Technically, of course, the Phillies are already 14 games into the second half, but the All-Star break is nominally the half-way point in terms of the pace of a season, as well as what defines the halves for purposes of categorizing stats. This year the first half is unusually long, thanks to starting the season a few days earlier. The Phils’ first half (95 games) is 42% longer than their second half (67).
Only three times since the first All-Star game in 1933 have the Phillies played more than 95 games in the first half: 1973 (97), 2008 (96), and 2013 (96). They also played 95 in two other years, 1974 and 2014:
(Orange lines show the halfway point of the schedule)
Considering that the Phillies were expected to be around .500 in 2018, arriving at the All-Star Break in first place, with the 3rd best record in the NL, and on a 90-win pace, cannot be considered anything but wildly successful, at least in terms of results.
Nevertheless they are a flawed team, and some of the reasons behind their early success are probably not sustainable:
- The offense, which had performed in spurts and was around the middle of the pack overall for most of the first half, has struggled over the last three weeks and has now slipped to below average: 11th in the league in runs per game, and 10th in overall hitting (wRC+), buoyed some by excellent baserunning (2nd in the NL in Baserunning Runs).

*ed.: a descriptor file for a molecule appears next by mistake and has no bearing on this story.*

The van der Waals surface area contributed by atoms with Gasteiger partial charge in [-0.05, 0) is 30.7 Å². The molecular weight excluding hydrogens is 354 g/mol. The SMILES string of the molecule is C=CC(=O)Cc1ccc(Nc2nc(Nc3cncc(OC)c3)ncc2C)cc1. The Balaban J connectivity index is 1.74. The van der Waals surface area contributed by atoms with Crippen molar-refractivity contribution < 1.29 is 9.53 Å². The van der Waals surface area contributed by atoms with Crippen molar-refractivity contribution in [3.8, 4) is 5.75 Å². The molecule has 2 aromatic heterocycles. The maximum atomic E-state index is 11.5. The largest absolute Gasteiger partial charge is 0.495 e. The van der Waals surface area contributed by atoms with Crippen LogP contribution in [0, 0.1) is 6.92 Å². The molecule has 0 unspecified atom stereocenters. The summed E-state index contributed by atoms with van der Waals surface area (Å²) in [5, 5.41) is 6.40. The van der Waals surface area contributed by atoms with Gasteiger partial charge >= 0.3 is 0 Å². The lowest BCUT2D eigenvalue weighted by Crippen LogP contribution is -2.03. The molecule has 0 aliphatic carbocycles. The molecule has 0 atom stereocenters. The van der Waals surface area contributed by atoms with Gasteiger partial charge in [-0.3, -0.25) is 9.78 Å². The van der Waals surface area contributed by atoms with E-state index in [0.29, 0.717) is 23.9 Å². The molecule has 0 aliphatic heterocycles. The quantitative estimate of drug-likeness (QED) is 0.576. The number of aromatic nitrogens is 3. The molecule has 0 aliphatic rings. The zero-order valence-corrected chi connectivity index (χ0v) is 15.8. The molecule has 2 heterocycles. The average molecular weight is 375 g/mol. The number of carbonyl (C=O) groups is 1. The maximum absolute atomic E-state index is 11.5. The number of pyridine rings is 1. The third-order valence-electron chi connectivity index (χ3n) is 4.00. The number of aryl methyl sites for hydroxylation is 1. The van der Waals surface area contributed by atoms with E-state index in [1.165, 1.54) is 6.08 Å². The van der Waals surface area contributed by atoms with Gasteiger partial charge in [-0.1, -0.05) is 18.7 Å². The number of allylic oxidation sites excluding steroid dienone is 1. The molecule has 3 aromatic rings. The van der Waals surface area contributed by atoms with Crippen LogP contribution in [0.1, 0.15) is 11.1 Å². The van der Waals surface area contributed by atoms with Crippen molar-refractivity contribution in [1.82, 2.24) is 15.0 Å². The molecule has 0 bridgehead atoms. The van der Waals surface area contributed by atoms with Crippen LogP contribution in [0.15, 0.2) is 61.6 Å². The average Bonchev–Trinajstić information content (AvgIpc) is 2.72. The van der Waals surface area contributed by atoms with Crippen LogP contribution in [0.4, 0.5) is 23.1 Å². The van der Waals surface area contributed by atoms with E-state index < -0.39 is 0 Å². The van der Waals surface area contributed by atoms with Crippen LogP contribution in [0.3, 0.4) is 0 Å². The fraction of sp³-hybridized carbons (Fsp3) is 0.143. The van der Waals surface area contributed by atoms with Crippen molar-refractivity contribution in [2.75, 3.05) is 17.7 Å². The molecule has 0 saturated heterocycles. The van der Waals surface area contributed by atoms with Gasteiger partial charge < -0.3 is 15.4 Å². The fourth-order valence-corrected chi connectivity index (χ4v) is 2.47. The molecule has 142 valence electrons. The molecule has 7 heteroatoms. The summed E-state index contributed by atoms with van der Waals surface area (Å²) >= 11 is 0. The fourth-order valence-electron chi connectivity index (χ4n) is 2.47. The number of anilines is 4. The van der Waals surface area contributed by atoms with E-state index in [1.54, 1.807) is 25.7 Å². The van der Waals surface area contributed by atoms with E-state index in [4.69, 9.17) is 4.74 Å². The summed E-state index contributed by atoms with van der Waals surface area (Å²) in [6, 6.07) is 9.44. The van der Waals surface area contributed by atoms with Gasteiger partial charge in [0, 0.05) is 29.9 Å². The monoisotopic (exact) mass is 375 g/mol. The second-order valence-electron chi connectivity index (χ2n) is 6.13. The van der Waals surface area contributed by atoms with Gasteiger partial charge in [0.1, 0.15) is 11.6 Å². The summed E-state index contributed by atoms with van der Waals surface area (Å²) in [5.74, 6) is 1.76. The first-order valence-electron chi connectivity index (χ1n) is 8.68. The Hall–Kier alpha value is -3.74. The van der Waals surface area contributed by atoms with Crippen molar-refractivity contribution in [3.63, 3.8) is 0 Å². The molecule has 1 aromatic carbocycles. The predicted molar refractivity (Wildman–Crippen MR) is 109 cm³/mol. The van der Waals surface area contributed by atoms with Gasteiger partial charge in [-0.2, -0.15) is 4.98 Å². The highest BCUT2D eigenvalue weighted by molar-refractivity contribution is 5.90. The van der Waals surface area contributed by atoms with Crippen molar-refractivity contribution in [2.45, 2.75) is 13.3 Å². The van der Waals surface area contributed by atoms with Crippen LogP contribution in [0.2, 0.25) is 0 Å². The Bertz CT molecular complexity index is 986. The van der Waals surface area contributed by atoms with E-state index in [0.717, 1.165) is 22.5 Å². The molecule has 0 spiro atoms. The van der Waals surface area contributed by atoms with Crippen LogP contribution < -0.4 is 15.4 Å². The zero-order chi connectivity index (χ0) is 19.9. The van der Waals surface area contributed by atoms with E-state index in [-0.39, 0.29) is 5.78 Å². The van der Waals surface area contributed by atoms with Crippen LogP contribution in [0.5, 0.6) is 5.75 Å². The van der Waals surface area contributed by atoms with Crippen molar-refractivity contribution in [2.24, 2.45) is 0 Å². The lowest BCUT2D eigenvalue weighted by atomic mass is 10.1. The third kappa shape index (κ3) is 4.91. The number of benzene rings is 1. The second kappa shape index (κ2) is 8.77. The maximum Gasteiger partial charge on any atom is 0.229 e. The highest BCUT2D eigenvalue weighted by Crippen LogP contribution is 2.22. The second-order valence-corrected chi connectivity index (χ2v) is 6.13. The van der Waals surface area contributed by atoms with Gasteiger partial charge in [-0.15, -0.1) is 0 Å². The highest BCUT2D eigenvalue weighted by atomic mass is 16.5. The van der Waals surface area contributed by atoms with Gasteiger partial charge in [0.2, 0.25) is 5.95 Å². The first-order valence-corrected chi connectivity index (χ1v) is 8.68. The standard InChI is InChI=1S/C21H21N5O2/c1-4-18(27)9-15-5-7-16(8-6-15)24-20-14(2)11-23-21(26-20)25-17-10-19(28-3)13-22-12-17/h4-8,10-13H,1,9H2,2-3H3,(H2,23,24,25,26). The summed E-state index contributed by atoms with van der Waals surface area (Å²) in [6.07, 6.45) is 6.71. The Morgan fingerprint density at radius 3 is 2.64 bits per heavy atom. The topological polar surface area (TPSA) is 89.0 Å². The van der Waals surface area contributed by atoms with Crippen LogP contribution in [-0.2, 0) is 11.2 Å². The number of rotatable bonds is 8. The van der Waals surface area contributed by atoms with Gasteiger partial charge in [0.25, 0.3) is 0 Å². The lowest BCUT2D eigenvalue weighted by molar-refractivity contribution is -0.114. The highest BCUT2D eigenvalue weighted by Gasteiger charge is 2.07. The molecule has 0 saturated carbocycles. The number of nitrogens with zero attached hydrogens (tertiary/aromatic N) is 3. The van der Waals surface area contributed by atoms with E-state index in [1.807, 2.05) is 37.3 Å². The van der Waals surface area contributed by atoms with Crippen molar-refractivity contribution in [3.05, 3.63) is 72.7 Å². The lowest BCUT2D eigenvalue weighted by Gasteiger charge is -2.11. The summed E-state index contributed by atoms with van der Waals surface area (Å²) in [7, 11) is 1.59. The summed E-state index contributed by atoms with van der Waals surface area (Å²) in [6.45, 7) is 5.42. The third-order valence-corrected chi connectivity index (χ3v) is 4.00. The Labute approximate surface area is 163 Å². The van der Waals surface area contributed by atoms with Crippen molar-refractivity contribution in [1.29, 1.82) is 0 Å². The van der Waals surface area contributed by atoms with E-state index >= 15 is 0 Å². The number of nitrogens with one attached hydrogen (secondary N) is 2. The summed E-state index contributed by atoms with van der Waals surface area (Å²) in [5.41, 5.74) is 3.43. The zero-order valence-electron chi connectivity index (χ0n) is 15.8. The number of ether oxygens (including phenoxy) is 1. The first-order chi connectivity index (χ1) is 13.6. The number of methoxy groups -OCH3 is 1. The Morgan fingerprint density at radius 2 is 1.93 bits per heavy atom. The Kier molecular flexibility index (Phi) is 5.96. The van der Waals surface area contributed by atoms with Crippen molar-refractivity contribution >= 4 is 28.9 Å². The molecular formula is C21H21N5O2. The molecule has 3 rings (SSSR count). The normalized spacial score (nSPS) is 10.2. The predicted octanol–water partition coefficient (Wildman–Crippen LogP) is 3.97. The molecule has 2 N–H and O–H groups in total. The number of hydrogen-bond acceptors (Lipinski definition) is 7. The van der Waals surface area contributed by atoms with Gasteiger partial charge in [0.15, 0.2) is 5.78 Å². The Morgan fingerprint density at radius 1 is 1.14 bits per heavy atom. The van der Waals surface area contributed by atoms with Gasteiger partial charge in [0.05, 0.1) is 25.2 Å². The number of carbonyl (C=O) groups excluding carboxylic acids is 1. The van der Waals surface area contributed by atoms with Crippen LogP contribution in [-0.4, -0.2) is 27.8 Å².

- There are a number of fielding metrics, including advanced stats, and they all agree that the Phils’ defense has been awful.
So how have they overcome these issues to win as much as they have?
- Excellent starting pitching, much to almost everyone’s surprise. Many of us expected Aaron Nola to have a good year, but few expected anything like what we’ve seen: 12-3 record, 2.30 ERA, and an equally excellent 2.60 FIP. He has already accumulated 5.9 WAR (per bb-ref), and in the unlikely event that he continued that amazing pace, he would finish the season with 10.1 WAR. That would be only the 5th 10-WAR season by a pitcher in the 2000s, and only the third 10-WAR season by Phillies pitcher in the past 100 years (joining Steve Carlton’s 1972 and 1980).
- They are 20-8 in one-run games, by far the best record in MLB. That should not be expected to continue, and they are more likely to be around .500 or slightly better in one-run games going forward.
- That 20-8 record means they’ve made the most of their ability to score and prevent runs — they’ve won 4 more games than their run differential would predict, which again, is not likely to continue. If they generate the same run differential in the second half, it will more likely mean about 35 more wins, which would put their season total at 88 — enough to keep them in the race for a wildcard, at least.